How many hours do you have? [reminder: this is July, 2018..this number is higher now]
I’m north of 800 now in a little less than 6 years.

Most in this [Mustang]?
Yeah, I've got 773 on it right now, and it had 50-something when I bought it in 2013. Now it's got 773.4.

How long after you got rated did you go out and purchase this?
Jimmy let me fly his Mustang in June of 2012, and then in August of 2013 I bought this airplane.

How long did it take to find it?
We had been looking for a couple years... for a really good, high quality Mustang with a good prominence, a great pedigree...just a solid airplane.

Was there anything else you were looking at besides a Mustang?
No. I wanted a P-51, and wanted one that jumped at me...when this one came up, I couldn't believe it was for sale.

 
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Where'd it come from?
This one came from Chino, in California, from Allied Fighters. Jeff Harris did a lot of the work, working for Jack Craul and Allied Fighters. He just did a spectacular job on it. Unfortunately, he has since passed away... I'm always trying to give him a shoutout for the great work and the love and affection he put into this airplane.

What made you consider buying a Mustang and flying in airshows?
Being at Oshkosh, being around Shipley and Beasley and Lee and watching the Horsemen doing their demo routines [in 2007], I thought, what do I need to do? What's the effort I need to take to get into this? The Heritage Flight was something I put at the top of the pyramid.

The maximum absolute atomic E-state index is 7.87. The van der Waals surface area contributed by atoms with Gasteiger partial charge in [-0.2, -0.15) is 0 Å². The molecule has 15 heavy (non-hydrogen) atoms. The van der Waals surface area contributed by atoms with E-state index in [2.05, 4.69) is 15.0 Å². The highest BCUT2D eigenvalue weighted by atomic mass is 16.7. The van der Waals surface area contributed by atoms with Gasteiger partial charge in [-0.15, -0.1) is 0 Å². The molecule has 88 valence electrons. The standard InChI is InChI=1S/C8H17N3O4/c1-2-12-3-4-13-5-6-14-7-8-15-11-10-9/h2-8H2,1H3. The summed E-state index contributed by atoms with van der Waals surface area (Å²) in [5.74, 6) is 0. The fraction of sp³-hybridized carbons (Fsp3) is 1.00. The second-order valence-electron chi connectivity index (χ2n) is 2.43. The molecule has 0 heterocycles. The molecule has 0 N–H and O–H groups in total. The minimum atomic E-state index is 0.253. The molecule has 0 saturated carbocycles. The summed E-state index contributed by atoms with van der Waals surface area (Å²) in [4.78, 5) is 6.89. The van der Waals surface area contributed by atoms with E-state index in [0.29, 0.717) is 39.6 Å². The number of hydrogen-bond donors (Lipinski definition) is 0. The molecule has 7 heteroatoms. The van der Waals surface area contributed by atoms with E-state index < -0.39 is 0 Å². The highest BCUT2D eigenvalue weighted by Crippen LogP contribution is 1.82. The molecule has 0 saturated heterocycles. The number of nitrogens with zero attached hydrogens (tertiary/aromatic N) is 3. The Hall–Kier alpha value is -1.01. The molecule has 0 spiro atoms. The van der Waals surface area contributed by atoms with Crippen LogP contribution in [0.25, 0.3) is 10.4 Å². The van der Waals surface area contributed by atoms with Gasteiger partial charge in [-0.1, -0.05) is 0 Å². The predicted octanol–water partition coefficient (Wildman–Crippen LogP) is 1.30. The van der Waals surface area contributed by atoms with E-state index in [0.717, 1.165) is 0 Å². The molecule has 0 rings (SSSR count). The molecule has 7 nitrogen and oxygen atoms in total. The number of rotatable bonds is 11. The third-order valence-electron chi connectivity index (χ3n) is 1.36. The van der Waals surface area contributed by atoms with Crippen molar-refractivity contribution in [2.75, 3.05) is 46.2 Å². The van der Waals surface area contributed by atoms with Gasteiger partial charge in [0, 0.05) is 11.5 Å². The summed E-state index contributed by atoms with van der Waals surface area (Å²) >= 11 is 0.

That's something you wanted to do right away?
Absolutely.

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What did you have to do?
It's a culmination of a lot of things...there's a lot of qualities that the Heritage Flight has; the guys are all there for the right reasons, they're all there to support... and they love the United States Air Force, they all want to be a part of something that's bigger than themselves. My biggest honor is when I go into a briefing and they don't even have my name up on the wall, it just says "Heritage Flight" and that's all it needs to say, because I'm part of the Heritage Flight. I don't have my name on the airplane either. We traditionally always promote and push the Air Force and the demo teams, and when they're done interviewing the crew and the pilots, if they don't have their story done after that, I'm happy to talk, but we want to make sure that the Air Force is highlighted, and I think the ethos of that inside of the team is really one of the neat ingredients.

As a kid, you got your license at 16, is that correct?
I soloed when I was 16, and we weren't able to afford anything really beyond that, so flying for me had a gap between the age of 16 and 30 years old. I did no flying, other than flying magazines and hanger fly-ins, eating at airport diners... I was cutting a lot of grass [laughter] and running a lot of weed eaters hoping that one day I'd be able to figure this all out.

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And here you are!
And here I am. I am very fortunate. A lot of hard work, of course, but very fortunate to get to be here.